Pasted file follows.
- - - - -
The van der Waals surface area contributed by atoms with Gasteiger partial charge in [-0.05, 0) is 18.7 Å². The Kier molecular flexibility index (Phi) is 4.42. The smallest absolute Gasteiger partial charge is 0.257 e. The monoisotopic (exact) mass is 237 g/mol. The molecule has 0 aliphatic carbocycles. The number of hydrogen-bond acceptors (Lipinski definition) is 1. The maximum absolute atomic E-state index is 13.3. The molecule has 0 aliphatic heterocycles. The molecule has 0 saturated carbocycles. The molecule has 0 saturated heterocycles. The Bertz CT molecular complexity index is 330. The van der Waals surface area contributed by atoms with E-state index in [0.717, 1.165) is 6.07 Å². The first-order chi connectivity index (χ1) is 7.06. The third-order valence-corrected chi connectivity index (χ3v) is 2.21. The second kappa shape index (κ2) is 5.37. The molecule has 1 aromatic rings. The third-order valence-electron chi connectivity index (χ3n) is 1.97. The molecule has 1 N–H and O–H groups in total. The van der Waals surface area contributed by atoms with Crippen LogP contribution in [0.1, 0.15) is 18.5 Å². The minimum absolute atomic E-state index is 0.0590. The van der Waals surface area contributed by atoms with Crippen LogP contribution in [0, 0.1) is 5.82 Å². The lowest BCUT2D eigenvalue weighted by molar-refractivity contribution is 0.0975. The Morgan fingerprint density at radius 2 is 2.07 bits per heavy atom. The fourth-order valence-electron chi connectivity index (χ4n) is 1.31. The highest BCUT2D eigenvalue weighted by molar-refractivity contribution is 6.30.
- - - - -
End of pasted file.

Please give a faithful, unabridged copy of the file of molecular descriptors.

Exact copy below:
The van der Waals surface area contributed by atoms with Gasteiger partial charge in [-0.05, 0) is 18.7 Å². The Kier molecular flexibility index (Phi) is 4.42. The smallest absolute Gasteiger partial charge is 0.257 e. The monoisotopic (exact) mass is 237 g/mol. The molecule has 0 aliphatic carbocycles. The number of hydrogen-bond acceptors (Lipinski definition) is 1. The maximum absolute atomic E-state index is 13.3. The molecule has 0 aliphatic heterocycles. The molecule has 0 saturated carbocycles. The molecule has 0 saturated heterocycles. The Bertz CT molecular complexity index is 330. The van der Waals surface area contributed by atoms with E-state index in [0.717, 1.165) is 6.07 Å². The first-order chi connectivity index (χ1) is 7.06. The third-order valence-corrected chi connectivity index (χ3v) is 2.21. The second kappa shape index (κ2) is 5.37. The molecule has 1 aromatic rings. The third-order valence-electron chi connectivity index (χ3n) is 1.97. The molecule has 1 N–H and O–H groups in total. The van der Waals surface area contributed by atoms with Crippen LogP contribution in [0.1, 0.15) is 18.5 Å². The minimum absolute atomic E-state index is 0.0590. The van der Waals surface area contributed by atoms with Crippen LogP contribution in [0, 0.1) is 5.82 Å². The lowest BCUT2D eigenvalue weighted by molar-refractivity contribution is 0.0975. The Morgan fingerprint density at radius 2 is 2.07 bits per heavy atom. The fourth-order valence-electron chi connectivity index (χ4n) is 1.31. The highest BCUT2D eigenvalue weighted by molar-refractivity contribution is 6.30.